Weekend Reflections: Red Wave, Beer Daze, Wet Souls
The drunken gang rape of Brett Kavanaugh’s life, career, and family by the Democratic Party, its supporters, and its propaganda arm (aka “the mainstream media”) — based on a flimsy thirty-five-year-old allegation that would, were there any evidence or witnesses to support it, amount at most to a misdemeanor committed by a minor at an underage drinking party — has some Republicans excited about November.
As American progressives let all their cats out of every bag in the final weeks before the midterm elections — with special emphasis on the dead and rotting cats — some self-described conservatives are beginning to chatter about a GOP landslide in November. Surely, they tell themselves, every normal American sees what is happening here, and what it portends for the future, should the Democrats be allowed to get away with it. Surely, they muse enthusiastically, this will bring the Trump and Bush wings of the Republican voter base together like nothing else could. Surely, they wax, “the right” will be motivated and energized for this election like never before.
Does all this excitement really indicate such a sure thing? And what, exactly, would be so wonderful about this sure thing, should it materialize?
First of all, the problem with echo chambers is that they tend to be quite echoey. That there is outrage and high motivation among those Republican voters who are focused on the Kavanaugh atrocity and inclined to rally together on “conservative media” websites and comment forums, is certain. Does this translate into massive Republican voter turnout in November? Maybe. But given that a large proportion of the American voting public is sympathetic to the Democrats, in favor of a national pro-abortion policy (which, of course, is what all of this is really about for the left), and on permanent intravenous feeding from the mainstream media, entertainment industry, and internet surrogates for its news and opinion, it is also entirely possible that the “enthusiasm” (i.e., hatred and paranoia) of progressive voters will be just as vehement, and cancel out any extra Republican votes.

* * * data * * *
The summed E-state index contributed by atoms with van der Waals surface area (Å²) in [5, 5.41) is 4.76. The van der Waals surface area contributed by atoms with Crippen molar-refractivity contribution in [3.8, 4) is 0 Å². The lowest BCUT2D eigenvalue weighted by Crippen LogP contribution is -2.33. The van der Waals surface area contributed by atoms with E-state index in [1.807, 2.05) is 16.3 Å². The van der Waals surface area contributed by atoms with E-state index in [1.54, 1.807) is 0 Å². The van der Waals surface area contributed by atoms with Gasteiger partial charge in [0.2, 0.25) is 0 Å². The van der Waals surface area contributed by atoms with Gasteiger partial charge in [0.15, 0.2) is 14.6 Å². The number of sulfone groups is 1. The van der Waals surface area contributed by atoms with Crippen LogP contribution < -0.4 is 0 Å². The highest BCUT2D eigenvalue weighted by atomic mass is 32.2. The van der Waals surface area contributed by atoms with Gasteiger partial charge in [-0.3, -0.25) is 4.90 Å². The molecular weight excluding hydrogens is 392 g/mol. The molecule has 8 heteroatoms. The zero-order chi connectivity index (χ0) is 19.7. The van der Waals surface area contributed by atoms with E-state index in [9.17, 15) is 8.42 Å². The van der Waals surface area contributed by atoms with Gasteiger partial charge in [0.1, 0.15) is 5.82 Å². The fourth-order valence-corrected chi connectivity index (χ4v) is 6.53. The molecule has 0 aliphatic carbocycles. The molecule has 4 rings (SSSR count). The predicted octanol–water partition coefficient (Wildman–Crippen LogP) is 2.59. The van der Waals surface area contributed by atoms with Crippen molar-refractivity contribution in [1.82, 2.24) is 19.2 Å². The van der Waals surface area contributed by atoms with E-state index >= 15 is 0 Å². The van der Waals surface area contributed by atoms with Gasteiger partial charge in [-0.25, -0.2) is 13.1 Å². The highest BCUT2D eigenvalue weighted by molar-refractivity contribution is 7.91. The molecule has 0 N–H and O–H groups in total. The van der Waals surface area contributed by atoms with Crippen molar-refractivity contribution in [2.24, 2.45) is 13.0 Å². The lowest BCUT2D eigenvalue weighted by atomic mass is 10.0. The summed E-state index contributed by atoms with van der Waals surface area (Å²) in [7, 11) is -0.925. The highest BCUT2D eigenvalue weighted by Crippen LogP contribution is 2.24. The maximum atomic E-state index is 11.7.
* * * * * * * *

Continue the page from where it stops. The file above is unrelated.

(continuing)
And then there is my second question: What would be so wonderful about this prospective “red wave,” should it materialize?
This situation is looking increasingly similar to 2016, with the Republican Party establishment seeking to exploit and manipulate the frustration and outrage of so-called conservatives for their own political gain, by presenting themselves and their status quo as the only alternative in a “binary choice,” and their anti-conservative candidate(s) and agenda as the last rebel outpost for constitutionalists looking to “drain the swamp.”
“But if we turn out in big numbers,” hope the breathless conservatives, “then the Republicans will have control of the White House and both houses of Congress, and then, um…”
I have written extensively and vociferously about the sickening assault on Judge Kavanaugh. It has been thoroughly Marxist in methods and orientation — not metaphorically Marxist, not hyperbolically Marxist, but Marxist plain and simple — and the Democratic Senate and media (yes, it is the “Democratic media,” once again neither metaphorically nor hyperbolically, but plainly and simply) have demonstrated extremes of brazen amorality that I doubt even they knew they had in them. (Well, some of them knew what they had in them, of course, because they live with their own stench every day.) I hope, therefore, that the Republicans in the Senate can muster enough collective courage, or at least enough calculated self-interest, to resist this assault and get Kavanaugh onto the Supreme Court, if only to avoid establishing such a grotesque precedent for future Democratic operations.